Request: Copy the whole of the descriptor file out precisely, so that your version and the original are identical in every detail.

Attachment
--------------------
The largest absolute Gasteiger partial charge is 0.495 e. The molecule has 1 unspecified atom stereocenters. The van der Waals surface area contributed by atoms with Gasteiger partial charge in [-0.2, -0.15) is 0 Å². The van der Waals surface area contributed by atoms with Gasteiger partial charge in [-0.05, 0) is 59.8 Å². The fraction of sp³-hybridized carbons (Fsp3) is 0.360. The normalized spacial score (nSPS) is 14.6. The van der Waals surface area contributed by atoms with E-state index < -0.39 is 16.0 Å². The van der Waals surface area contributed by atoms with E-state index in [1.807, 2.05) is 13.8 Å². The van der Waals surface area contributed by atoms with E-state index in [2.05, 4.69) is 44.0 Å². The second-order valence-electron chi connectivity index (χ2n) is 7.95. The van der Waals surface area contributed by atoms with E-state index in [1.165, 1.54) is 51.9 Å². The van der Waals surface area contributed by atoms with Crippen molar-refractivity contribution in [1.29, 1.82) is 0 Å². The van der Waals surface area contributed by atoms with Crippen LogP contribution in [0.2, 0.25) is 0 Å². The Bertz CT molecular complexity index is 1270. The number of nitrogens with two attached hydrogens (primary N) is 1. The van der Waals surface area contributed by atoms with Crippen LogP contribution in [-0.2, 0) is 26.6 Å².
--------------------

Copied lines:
The largest absolute Gasteiger partial charge is 0.495 e. The molecule has 1 unspecified atom stereocenters. The van der Waals surface area contributed by atoms with Gasteiger partial charge in [-0.2, -0.15) is 0 Å². The van der Waals surface area contributed by atoms with Gasteiger partial charge in [-0.05, 0) is 59.8 Å². The fraction of sp³-hybridized carbons (Fsp3) is 0.360. The normalized spacial score (nSPS) is 14.6. The van der Waals surface area contributed by atoms with E-state index < -0.39 is 16.0 Å². The van der Waals surface area contributed by atoms with E-state index in [1.807, 2.05) is 13.8 Å². The van der Waals surface area contributed by atoms with E-state index in [2.05, 4.69) is 44.0 Å². The second-order valence-electron chi connectivity index (χ2n) is 7.95. The van der Waals surface area contributed by atoms with E-state index in [1.165, 1.54) is 51.9 Å². The van der Waals surface area contributed by atoms with Crippen molar-refractivity contribution in [1.29, 1.82) is 0 Å². The van der Waals surface area contributed by atoms with Crippen LogP contribution in [0.2, 0.25) is 0 Å². The Bertz CT molecular complexity index is 1270. The number of nitrogens with two attached hydrogens (primary N) is 1. The van der Waals surface area contributed by atoms with Crippen LogP contribution in [-0.2, 0) is 26.6 Å².